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Encyclopaedia of Ismailism by Mumtaz Ali Tajddin

The Persian word khak-i shafa means healing clay. The burial of the dead bodies in Karbala or Najaf, and the use of Karbala clay in holy water once held a firm dominance in the Ismaili community in Indo-Pakistan subcontinent.

Karbala was considered a sacred place for burial, where the rich class sent dead bodies of their relatives for interment. The dead body used to be kept in the Jamatkhana for some time and transported to Karbala via Baghdad. None spoke anything wrong against this practice, because Imam Hasan Ali I (1660-1694), Imam Abul Hasan Ali (1730-1792) and Imam Khalilullah Ali II (1792-1817) were also buried in Najaf, excepting Imam Hasan Ali Shah (1817-1881), who lies buried in Bombay. When Imam Hasan Ali Shah was buried in Bombay, an average Ismailis seem to have realized that there was no necessity to sanctify a particular place. It procured maximum impact after 1881. When Imam Aga Ali Shah was buried in Najaf in 1885, it reacted nothing and maintained that every place is worthy for interment in Islam.

Imam Sultan Muhammad Shah (1885-1957) seems to have reduced importance of Karbala in the community when he said in Zanzibar on August 16, 1905 that, "People go to Karbala, where they physically see the golden houses (shrines), stones and clay, so what? Make an inner house, which is profitable indeed."

The second issue was the belief in the sanctity of Karbala clay, known as Niyaz, Niyaz ji Goli or Khak-i Shafa. Pir Hasan Kabiruddin (1341-1449) imparts in his one ginan that: "The place where the Imam puts his legs, you pick up its clay. Prepare its tablets by his orders. Drink the water (mixed) with the clay. Without drinking, the sins cannot be forgiven." (15:45-6)

The ginanic verses quoted above designate the "place" as holy where the Imam put his legs, and collect the clay beneath his legs to mix in the water for making it sacramental. It seems that the Indian pilgrims visiting Iran brought clay of the footprints of the Imams and used for the patients for healing and mixing in the Ab-i Shafa.. It appears that it was an irregular practice. Procuring clay from Iran and distribute everywhere was not so easy in India. It is however probable that the Imam's vakils would have also brought it and supplied in their places. With the passage of time, the Indian Ismailis would have been influenced with the practice of the native Ithna Asharis, who used the clay of Karbala as holy in their rites. If this tradition is genuine, its implies that the Karbala clay took its root in Indian community in place of the clay of the footprints of the Imam. For their conviction in the holiness of Karbala clay, they were told that Karbala was the place where Imam Hussain had put his steps on it, therefore, its clay should be sacred. The argument collaborated almost with the ginanic verses of Pir Hasan Kabiruddin, therefore, the Karbala clay took no time to find its proper place in the rites/ceremonies of the Indian Ismailis. The replacement soon generated an indomitable tradition all over India. Muscat seems to have become a place, wherefrom the Karbala clay was procured.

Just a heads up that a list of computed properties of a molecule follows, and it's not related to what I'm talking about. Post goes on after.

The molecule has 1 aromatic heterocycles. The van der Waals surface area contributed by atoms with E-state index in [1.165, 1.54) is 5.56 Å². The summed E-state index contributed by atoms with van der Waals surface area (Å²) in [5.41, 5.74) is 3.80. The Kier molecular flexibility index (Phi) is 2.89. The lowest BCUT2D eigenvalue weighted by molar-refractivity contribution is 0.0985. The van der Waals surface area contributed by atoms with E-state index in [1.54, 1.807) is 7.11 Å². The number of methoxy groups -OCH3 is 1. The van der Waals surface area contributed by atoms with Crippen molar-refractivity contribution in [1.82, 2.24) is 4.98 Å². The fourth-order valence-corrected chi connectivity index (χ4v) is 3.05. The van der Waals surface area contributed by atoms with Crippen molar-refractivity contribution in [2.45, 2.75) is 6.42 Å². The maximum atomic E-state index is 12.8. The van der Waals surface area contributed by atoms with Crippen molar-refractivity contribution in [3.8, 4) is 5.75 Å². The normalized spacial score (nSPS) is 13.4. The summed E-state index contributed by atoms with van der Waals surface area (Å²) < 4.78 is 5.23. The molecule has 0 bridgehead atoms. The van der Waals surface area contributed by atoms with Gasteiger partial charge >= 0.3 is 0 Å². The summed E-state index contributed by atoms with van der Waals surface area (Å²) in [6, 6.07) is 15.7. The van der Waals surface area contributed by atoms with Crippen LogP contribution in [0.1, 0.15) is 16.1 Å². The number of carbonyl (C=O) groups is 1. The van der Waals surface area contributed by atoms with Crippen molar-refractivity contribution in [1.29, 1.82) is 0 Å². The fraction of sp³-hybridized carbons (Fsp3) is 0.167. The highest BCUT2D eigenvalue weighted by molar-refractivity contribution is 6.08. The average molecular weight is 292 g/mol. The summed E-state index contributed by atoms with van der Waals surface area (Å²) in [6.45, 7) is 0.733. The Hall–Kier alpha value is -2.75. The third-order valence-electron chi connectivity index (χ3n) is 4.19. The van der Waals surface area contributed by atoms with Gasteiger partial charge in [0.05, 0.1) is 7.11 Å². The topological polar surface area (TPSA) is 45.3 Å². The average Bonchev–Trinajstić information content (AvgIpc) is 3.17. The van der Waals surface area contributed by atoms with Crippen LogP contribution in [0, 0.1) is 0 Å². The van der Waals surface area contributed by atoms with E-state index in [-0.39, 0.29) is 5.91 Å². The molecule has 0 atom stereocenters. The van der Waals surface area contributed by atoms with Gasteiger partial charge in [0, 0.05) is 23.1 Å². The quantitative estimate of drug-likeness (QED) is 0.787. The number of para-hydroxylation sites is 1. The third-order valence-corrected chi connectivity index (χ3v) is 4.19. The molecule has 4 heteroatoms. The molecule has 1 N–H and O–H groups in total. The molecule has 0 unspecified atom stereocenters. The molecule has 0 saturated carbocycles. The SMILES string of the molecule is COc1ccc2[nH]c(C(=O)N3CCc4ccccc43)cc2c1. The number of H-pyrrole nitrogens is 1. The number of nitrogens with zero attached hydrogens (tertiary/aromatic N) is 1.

The dust of Karbala is made into moulds, called mohurs in India from their resemblance in shape and size to pieces of coined money and into strings of large beads. Whenever the Ithna Ashari prayed, he put his mohur or mould of the dust of Karbala on the ground, so that it might meet his forehead in the act of prostration. When in prayer he muttered the name of God, he touched one of the beads fashioned out of the clay of Karbala that strung on his rosary. On more occasions, such as the new moon, the Ramzan or the Muharram, they were in the habit of partaking of a sort of sacramental cup consisting of water mingled with the clay of Karbala.

The tradition has it that the Indian Ismailis met in the Jamatkhanas and their worship also consisted in the repetition of the 99 or 101 names of the Pir Shah, on rosary of glass or amber, or preferably one made of beads of Karbala clay. On the night of lailat qadr (night of majesty) during 23rd Ramzan, a service of the chhanta held in the Jamatkhanas. The confessor knelt in front of the Mukhi/Kamadia and uttered, Ya Ali. The Mukhi or Kamadia took a little of the holy water mixed with the mould of Karbala and sprinkled it on the confessor's forehead. Its foothold in the community can be judged from the fact that it also echoed in the judgment of the Aga Khan Case of 1866, which reads: "And then what is to be said of the prayers performed three times a day, in all the Jamatkhanas of the Khojas, and with arms held down to the sides, not crossed on the breast; of the prostrations on moulds made of the dust of Karbala, the solemn drinking at stated anniversaries of water mixed with the dust of Karbala

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